There are times when I wish Las Vegas had a section devoted to all things pop culture. You could place bets on things like “The ‘Lost’ finale will drive half of audience completely bananas.” Or “The next ‘American Idol’ judge will be Joss Whedon.” Or my personal favorite example: the over/under on how many times an episode of “Glee” will figure out a way to insert the title of its episode into the show’s dialogue. I think Pop Vegas should set that number around 40, because it feels like that’s as many times as a character issued the word “Funk” from their lips in tonight’s Season 1 penultimate episode. 

It’s always darkest just before the dawn (or, in this show’s case, Regionals), so it makes sense that most of the show’s characters were deep in their own personal hells just in time to potentially throw a year’s worth of hard work down the drain. Did they pull out of their tailspin in time for the big performance? Does George Clinton own an Atomic Dog? Exactly. Let’s break down this week’s action. 

[Full recap of Tuesday's (June 1) "Glee" after the break...]

The Glee club is buzzing, and apparently, it’s not only them: they’ve been reading blogs and message boards praising their chances at Regionals. Really? There are blogs and message boards devoted to this? Apparently so, since Vocal Adreneline’s read the Ohio-based, showchoir-centric version of TMZ and decided to do a little number to put our heroes in their place:Queen’s “Another One Bites the Dust.” Our troops are dismayed, none more than Rachel at seeing Jesse St. James back with his old team.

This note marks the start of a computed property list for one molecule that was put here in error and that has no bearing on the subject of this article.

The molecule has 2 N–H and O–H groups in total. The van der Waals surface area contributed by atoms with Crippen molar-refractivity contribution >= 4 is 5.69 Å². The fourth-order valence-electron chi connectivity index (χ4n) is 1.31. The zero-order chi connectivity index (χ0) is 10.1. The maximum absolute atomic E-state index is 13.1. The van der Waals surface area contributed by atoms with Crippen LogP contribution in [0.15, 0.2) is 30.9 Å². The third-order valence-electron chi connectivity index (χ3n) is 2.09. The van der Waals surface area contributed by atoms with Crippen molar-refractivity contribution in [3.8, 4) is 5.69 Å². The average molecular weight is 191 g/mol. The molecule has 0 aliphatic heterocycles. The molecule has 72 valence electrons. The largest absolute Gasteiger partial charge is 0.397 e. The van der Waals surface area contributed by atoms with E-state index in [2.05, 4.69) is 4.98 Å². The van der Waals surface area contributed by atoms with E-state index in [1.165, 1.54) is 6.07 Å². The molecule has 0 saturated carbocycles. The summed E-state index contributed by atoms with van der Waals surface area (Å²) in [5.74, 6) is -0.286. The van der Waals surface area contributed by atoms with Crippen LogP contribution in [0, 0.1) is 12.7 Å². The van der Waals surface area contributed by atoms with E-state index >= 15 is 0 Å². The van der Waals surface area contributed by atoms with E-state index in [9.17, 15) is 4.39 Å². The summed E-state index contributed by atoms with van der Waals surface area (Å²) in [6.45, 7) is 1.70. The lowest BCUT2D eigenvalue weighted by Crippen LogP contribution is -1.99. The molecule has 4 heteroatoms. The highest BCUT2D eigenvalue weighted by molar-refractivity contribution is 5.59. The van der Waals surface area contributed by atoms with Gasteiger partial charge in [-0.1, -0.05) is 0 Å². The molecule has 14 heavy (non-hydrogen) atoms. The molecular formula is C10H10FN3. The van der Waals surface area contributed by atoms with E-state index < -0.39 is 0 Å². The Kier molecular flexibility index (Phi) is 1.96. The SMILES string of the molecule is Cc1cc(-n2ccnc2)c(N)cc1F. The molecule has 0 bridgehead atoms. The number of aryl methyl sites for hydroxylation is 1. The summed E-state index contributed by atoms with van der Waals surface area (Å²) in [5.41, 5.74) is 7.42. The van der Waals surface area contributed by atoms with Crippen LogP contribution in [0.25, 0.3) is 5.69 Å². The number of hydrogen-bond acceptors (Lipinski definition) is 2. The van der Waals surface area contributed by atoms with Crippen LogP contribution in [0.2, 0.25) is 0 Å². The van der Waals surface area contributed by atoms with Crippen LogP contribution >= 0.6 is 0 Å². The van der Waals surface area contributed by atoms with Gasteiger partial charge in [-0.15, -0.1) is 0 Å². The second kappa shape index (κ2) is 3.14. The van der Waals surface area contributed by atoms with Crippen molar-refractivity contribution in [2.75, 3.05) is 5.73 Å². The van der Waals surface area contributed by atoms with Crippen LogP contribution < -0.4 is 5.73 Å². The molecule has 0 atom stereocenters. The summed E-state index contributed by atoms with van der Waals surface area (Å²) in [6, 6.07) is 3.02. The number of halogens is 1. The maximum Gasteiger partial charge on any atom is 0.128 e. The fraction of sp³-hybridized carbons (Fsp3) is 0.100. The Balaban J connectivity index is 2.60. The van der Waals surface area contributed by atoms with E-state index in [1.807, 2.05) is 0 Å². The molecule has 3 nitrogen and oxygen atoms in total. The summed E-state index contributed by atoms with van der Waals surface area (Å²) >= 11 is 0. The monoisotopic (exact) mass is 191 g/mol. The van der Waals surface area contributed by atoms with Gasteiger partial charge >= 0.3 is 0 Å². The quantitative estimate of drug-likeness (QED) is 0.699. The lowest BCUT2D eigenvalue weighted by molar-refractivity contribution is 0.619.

Things go from bad to B flat when they see that their practice room has been TP’ed. (Boy, those commenters on www.vocal-adrenaline-can-suck-it.com must have really got to them.) After Sue scouts the room in anticipation of taking it over after Regionals, Puck realizes that it’s time to shine, collecting Finn and summarily slashing the tires of the 26 Range Rovers given to the members of Vocal Adrenaline by its Booster Club. Bad mistake: they now have to pay back the group for damages, or be expelled from school. 

Sensing his group’s pain (as well as his own, due to the finalization of his divorce), Will decides to employ a tip from former glee club coach Sandy Ryerson. They will counter Vocal Adrenaline in their one weak spot: funk. Quinn warms to the assignment quickly, which surprises Mercedes. But Quinn thinks that Will’s description of the music (“soul meets anger”) fits her more tightly than her blouse currently does.  

As a balm on his own depression, Will decides to take a “take no prisoners” approach on Sue, starting with a ridiculously over-the-top rendition of Rufus & Chaka Khan “Tell Me Something Good.” You liked this number as much as you like seeing Matthew Morrison shake his butt in a pair of tight jeans. (I assume a lot of you really, really, really liked this number.) 

As a way to pay off their tire debt, Finn and Puck take up jobs under Terri at Sheets-N-Things, even though part of me wishes beyond measure that they could have worked at the Buy More instead. (Yes, I’m already missing that store, still smoldering in the afterglow of the “Chuck” finale.) Puck imagines a scenario with less Kenny G and more of Beck’s “Loser,” with Finn and eventually the entire store joining in his imaginary production number. Less depressing and more “To Die For”-y, Terri starts seeing Will in Finn. Like, literally: Will’s face starts popping up on Finn’s face, and I start looking for my phone in case I need to report a kidnapping.